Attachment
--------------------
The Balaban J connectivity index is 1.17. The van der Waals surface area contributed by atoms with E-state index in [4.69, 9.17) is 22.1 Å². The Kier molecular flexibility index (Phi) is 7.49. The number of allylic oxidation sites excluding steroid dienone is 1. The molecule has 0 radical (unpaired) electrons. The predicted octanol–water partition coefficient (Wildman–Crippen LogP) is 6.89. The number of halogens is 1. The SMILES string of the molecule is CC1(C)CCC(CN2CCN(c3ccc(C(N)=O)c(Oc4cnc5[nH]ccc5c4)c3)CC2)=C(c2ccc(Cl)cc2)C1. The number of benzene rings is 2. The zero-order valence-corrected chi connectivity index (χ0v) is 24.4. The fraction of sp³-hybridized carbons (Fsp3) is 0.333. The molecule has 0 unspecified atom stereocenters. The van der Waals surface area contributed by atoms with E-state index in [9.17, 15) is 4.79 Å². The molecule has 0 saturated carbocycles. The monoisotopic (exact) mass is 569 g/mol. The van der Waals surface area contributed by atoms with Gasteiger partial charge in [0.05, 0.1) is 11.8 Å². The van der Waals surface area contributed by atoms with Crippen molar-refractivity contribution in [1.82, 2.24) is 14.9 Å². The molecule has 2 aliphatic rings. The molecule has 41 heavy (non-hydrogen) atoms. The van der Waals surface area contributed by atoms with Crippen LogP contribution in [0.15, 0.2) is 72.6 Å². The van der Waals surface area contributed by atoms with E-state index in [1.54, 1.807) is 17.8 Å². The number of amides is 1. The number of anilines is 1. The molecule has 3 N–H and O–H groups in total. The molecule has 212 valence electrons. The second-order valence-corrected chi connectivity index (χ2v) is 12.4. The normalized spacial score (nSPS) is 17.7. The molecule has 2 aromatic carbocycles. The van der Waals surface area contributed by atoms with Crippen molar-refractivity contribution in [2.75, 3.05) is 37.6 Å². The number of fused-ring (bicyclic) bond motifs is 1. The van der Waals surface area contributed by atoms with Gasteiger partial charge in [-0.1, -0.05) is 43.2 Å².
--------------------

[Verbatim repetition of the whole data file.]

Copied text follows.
The Balaban J connectivity index is 1.17. The van der Waals surface area contributed by atoms with E-state index in [4.69, 9.17) is 22.1 Å². The Kier molecular flexibility index (Phi) is 7.49. The number of allylic oxidation sites excluding steroid dienone is 1. The molecule has 0 radical (unpaired) electrons. The predicted octanol–water partition coefficient (Wildman–Crippen LogP) is 6.89. The number of halogens is 1. The SMILES string of the molecule is CC1(C)CCC(CN2CCN(c3ccc(C(N)=O)c(Oc4cnc5[nH]ccc5c4)c3)CC2)=C(c2ccc(Cl)cc2)C1. The number of benzene rings is 2. The zero-order valence-corrected chi connectivity index (χ0v) is 24.4. The fraction of sp³-hybridized carbons (Fsp3) is 0.333. The molecule has 0 unspecified atom stereocenters. The van der Waals surface area contributed by atoms with E-state index in [9.17, 15) is 4.79 Å². The molecule has 0 saturated carbocycles. The monoisotopic (exact) mass is 569 g/mol. The van der Waals surface area contributed by atoms with Gasteiger partial charge in [0.05, 0.1) is 11.8 Å². The van der Waals surface area contributed by atoms with Crippen molar-refractivity contribution in [1.82, 2.24) is 14.9 Å². The molecule has 2 aliphatic rings. The molecule has 41 heavy (non-hydrogen) atoms. The van der Waals surface area contributed by atoms with Crippen LogP contribution in [0.15, 0.2) is 72.6 Å². The van der Waals surface area contributed by atoms with E-state index in [1.54, 1.807) is 17.8 Å². The number of amides is 1. The number of anilines is 1. The molecule has 3 N–H and O–H groups in total. The molecule has 212 valence electrons. The second-order valence-corrected chi connectivity index (χ2v) is 12.4. The normalized spacial score (nSPS) is 17.7. The molecule has 2 aromatic carbocycles. The van der Waals surface area contributed by atoms with Crippen molar-refractivity contribution in [2.75, 3.05) is 37.6 Å². The number of fused-ring (bicyclic) bond motifs is 1. The van der Waals surface area contributed by atoms with Gasteiger partial charge in [-0.1, -0.05) is 43.2 Å².